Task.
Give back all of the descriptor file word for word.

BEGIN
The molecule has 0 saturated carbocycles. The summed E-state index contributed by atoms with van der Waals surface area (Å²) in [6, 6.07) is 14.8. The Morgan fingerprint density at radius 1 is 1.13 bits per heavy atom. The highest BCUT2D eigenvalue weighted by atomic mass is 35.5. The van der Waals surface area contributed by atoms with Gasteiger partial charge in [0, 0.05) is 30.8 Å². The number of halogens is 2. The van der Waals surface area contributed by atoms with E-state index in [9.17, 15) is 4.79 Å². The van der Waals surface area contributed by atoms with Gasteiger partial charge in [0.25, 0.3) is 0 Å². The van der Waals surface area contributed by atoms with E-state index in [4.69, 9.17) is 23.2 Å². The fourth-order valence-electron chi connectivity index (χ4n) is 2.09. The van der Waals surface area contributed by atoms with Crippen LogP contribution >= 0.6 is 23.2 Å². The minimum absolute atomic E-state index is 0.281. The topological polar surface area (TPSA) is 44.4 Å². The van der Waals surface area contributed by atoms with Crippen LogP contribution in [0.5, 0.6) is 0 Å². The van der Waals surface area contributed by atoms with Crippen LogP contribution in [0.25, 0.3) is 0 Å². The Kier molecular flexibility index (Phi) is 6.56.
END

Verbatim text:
The molecule has 0 saturated carbocycles. The summed E-state index contributed by atoms with van der Waals surface area (Å²) in [6, 6.07) is 14.8. The Morgan fingerprint density at radius 1 is 1.13 bits per heavy atom. The highest BCUT2D eigenvalue weighted by atomic mass is 35.5. The van der Waals surface area contributed by atoms with Gasteiger partial charge in [0, 0.05) is 30.8 Å². The number of halogens is 2. The van der Waals surface area contributed by atoms with E-state index in [9.17, 15) is 4.79 Å². The van der Waals surface area contributed by atoms with Gasteiger partial charge in [0.25, 0.3) is 0 Å². The van der Waals surface area contributed by atoms with E-state index in [4.69, 9.17) is 23.2 Å². The fourth-order valence-electron chi connectivity index (χ4n) is 2.09. The van der Waals surface area contributed by atoms with Crippen LogP contribution >= 0.6 is 23.2 Å². The minimum absolute atomic E-state index is 0.281. The topological polar surface area (TPSA) is 44.4 Å². The van der Waals surface area contributed by atoms with Crippen LogP contribution in [0.5, 0.6) is 0 Å². The van der Waals surface area contributed by atoms with Crippen LogP contribution in [0.25, 0.3) is 0 Å². The Kier molecular flexibility index (Phi) is 6.56.